Barbara   I can’t actually remember. I know when we moved to Mt Saint Thomas, we had one, ah, but in my mind, er, I can’t say when we actually had one. I can remember my aunt had a round one, it was, and, um, when we used to go and visit her in Sydney, we were always intrigued with hers ‘cos we used to spin the shelves round so she had a round one. It was a deep cream colour and I think our, our fridge was a deep cream colour too. But when we actually got it I don’t, I don’t actually, um, can’t give you a date with it. But I know when we lived in Denison Street, I can remember the baker used to come on the horse and cart. And the milkman, um, you used to have your enamel jugs or billy cans and he used to pour it straight into, um, your billy can or your jug. And then we became very modern and, um, got glass bottles with either – I think they started off with cardboard tops and then they went to foil tops.

Um, and I can remember the, um, getting back to school again too, we had little bottles of milk. And every child, um, got a bottle of milk and I actually loved it! We were so lucky at our school. I, I hear some horror stories of milk sitting in the sun and curdling, but there was a man lived in Church Street opposite the school and probably retired man and he used to come over every day and there was like a big washroom and he used to fill the big tubs with, um, ice. And as soon as the, ah, milk was delivered, he’d pack it into the ice and he just had the knack in the summertime, it was beautiful. And the wintertime, it was just lightly chilled, you know. Um, and so you know, we never had curdled milk, um, because ours was um, always undercover. And if someone didn’t want to, their little bottle of milk, well I used to get theirs, you know, so…

Clare   That’s a very kind thing to do. He must’ve had the horror, awful milk and decided no chance.

Barbara   Yes, yes, that’s right, yes, so, ah…

Clare   They won’t have to suffer that. ‘Cos it’s interesting how many people I’ve talked to bring that up.

Barbara   Yes, yes. Well, you know, you say some people were out in the, the hot country and they were just left on school verandas. But no, we, I was very thankful about that. It was beautiful, the milk and I’ve got very fond memories of the chilled milk. So, whoever you were, you’re probably long gone, but thank you very much [laughter].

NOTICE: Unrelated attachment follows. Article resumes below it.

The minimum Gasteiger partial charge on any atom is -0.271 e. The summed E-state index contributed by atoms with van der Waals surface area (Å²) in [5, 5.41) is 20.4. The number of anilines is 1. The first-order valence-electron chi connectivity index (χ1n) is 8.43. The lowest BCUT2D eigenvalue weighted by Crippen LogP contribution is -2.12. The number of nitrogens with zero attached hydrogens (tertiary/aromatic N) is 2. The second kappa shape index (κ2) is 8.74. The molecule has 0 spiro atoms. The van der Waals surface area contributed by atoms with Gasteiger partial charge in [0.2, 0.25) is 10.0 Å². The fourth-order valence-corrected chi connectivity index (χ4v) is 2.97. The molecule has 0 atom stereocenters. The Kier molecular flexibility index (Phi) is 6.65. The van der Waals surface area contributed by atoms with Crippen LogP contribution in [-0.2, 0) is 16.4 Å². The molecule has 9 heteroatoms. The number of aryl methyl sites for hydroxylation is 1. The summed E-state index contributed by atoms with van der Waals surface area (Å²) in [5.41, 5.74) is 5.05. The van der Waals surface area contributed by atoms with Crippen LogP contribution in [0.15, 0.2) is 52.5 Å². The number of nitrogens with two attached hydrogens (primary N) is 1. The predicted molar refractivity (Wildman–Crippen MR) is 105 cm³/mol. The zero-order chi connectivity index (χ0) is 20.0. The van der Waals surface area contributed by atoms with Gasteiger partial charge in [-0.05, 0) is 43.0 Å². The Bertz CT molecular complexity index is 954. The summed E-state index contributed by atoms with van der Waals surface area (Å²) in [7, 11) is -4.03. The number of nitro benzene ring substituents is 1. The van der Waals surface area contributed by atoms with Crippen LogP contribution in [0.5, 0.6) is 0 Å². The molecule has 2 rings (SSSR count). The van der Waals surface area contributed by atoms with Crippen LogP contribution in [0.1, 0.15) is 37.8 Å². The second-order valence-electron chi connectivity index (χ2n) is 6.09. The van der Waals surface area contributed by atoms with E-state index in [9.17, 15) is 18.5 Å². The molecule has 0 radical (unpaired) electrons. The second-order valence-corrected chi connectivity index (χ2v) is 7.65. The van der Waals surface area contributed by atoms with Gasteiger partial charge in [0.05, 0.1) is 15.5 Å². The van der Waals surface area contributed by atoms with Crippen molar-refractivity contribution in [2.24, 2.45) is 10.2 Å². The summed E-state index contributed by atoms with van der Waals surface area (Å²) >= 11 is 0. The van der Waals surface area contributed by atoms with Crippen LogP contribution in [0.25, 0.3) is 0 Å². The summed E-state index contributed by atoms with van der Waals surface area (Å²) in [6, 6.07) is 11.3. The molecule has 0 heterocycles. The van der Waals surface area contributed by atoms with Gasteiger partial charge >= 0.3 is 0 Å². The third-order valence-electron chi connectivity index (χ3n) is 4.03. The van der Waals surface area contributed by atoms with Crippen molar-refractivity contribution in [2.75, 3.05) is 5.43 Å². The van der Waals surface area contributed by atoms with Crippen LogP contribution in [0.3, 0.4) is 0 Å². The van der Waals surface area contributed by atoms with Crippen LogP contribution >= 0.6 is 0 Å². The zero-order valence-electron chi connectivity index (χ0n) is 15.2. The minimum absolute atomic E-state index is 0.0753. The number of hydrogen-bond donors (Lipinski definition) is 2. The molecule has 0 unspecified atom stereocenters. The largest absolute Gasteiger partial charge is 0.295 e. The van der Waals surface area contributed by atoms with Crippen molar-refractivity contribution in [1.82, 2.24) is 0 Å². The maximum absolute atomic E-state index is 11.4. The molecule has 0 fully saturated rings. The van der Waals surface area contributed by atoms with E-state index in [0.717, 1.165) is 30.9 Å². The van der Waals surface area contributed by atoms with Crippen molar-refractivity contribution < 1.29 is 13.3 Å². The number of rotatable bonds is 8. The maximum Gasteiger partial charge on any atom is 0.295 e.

Clare   And after you finished school, what, where did you go then? Did you get, get a job immediately?

Barbara   Yeah, well I had to wait until I was 15. So, um…so you left school in the November or early December and I couldn’t get a job until I turned 15, which was not until the February. And of course, a lot of the jobs, were ah, sort of gone. And, um, it’s funny looking back – I don’t know what it was called, it certainly wasn’t Centrelink, Social Securities, or something like that it was called – and, ah, you just went with your birth certificate. And they didn’t really ask you what you wanted to do. It was just, “Oh, there’s a job here.”

Clare   Was that the old CES, the Commonwealth Employment Service?

Barbara   Yes, it could have been. Yeah, something like that, yes. And, um, so I actually got a job at, um, Amco Clothing Company. There was a lot of factories in Wollongong at that time and they were in Keira Street, not too far from Burelli Street. And, um, so, um, I think there’s a project something or other building there now. But anyway, um…

Clare   Oh, the art gallery?

Barbara   Yes, yeah. But it was just down from that. It was just in a house and they, ah, built extensions on the back. And they made, um, Amco jeans and also work overalls, um, and bib and brace overalls. So, I went, um, to work there and I was, ah, they were, they were, it was only a small company and, and they workers were very nice, but I probably wasn’t what I wanted to be. Um, my girlfriend she was working in the office at Knock & Kirby’s, but I soon realised that I was getting better money than her and I didn’t really have to, um, I mean you went to work looking neat and tidy, but you didn’t, um, dress as if you were in an office, so therefore I didn’t, um, have to spend money on clothing. And I was a, a quite an avid saver and so within a short time I’d bought a Vespa motor scooter. So that made my travelling to and from work and weekends ah, cheap, ‘cos I can remember petrol was only 2/6 a gallon and that would last me quite a while. Well, I probably put 10 shillings in, um, and that would last me for quite a few weeks. Ah, but, um, and then I used to just dress up at the weekends when we went to the movies of that.